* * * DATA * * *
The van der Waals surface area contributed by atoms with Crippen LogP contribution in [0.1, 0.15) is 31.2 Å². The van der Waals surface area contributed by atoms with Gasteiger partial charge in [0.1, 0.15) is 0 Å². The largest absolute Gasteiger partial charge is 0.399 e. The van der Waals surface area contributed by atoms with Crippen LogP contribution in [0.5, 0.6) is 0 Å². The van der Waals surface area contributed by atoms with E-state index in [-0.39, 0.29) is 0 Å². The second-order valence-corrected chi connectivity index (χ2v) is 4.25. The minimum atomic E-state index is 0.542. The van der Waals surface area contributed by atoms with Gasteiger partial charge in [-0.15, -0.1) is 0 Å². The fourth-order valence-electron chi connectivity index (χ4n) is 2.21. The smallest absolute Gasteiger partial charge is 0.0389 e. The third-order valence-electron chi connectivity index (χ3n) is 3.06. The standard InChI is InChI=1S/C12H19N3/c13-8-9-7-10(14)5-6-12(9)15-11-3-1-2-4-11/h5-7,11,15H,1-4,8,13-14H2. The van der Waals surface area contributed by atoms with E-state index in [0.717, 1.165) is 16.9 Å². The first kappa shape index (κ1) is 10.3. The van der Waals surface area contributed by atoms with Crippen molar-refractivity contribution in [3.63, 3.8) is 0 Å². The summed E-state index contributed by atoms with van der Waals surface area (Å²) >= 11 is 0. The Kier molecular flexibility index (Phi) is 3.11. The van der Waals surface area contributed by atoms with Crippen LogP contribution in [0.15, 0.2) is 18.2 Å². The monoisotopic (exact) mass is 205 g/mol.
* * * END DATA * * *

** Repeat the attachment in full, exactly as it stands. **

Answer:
The van der Waals surface area contributed by atoms with Crippen LogP contribution in [0.1, 0.15) is 31.2 Å². The van der Waals surface area contributed by atoms with Gasteiger partial charge in [0.1, 0.15) is 0 Å². The largest absolute Gasteiger partial charge is 0.399 e. The van der Waals surface area contributed by atoms with Crippen LogP contribution in [0.5, 0.6) is 0 Å². The van der Waals surface area contributed by atoms with E-state index in [-0.39, 0.29) is 0 Å². The second-order valence-corrected chi connectivity index (χ2v) is 4.25. The minimum atomic E-state index is 0.542. The van der Waals surface area contributed by atoms with Gasteiger partial charge in [-0.15, -0.1) is 0 Å². The fourth-order valence-electron chi connectivity index (χ4n) is 2.21. The smallest absolute Gasteiger partial charge is 0.0389 e. The third-order valence-electron chi connectivity index (χ3n) is 3.06. The standard InChI is InChI=1S/C12H19N3/c13-8-9-7-10(14)5-6-12(9)15-11-3-1-2-4-11/h5-7,11,15H,1-4,8,13-14H2. The van der Waals surface area contributed by atoms with E-state index in [0.717, 1.165) is 16.9 Å². The first kappa shape index (κ1) is 10.3. The van der Waals surface area contributed by atoms with Crippen molar-refractivity contribution in [3.63, 3.8) is 0 Å². The summed E-state index contributed by atoms with van der Waals surface area (Å²) >= 11 is 0. The Kier molecular flexibility index (Phi) is 3.11. The van der Waals surface area contributed by atoms with Crippen LogP contribution in [0.15, 0.2) is 18.2 Å². The monoisotopic (exact) mass is 205 g/mol.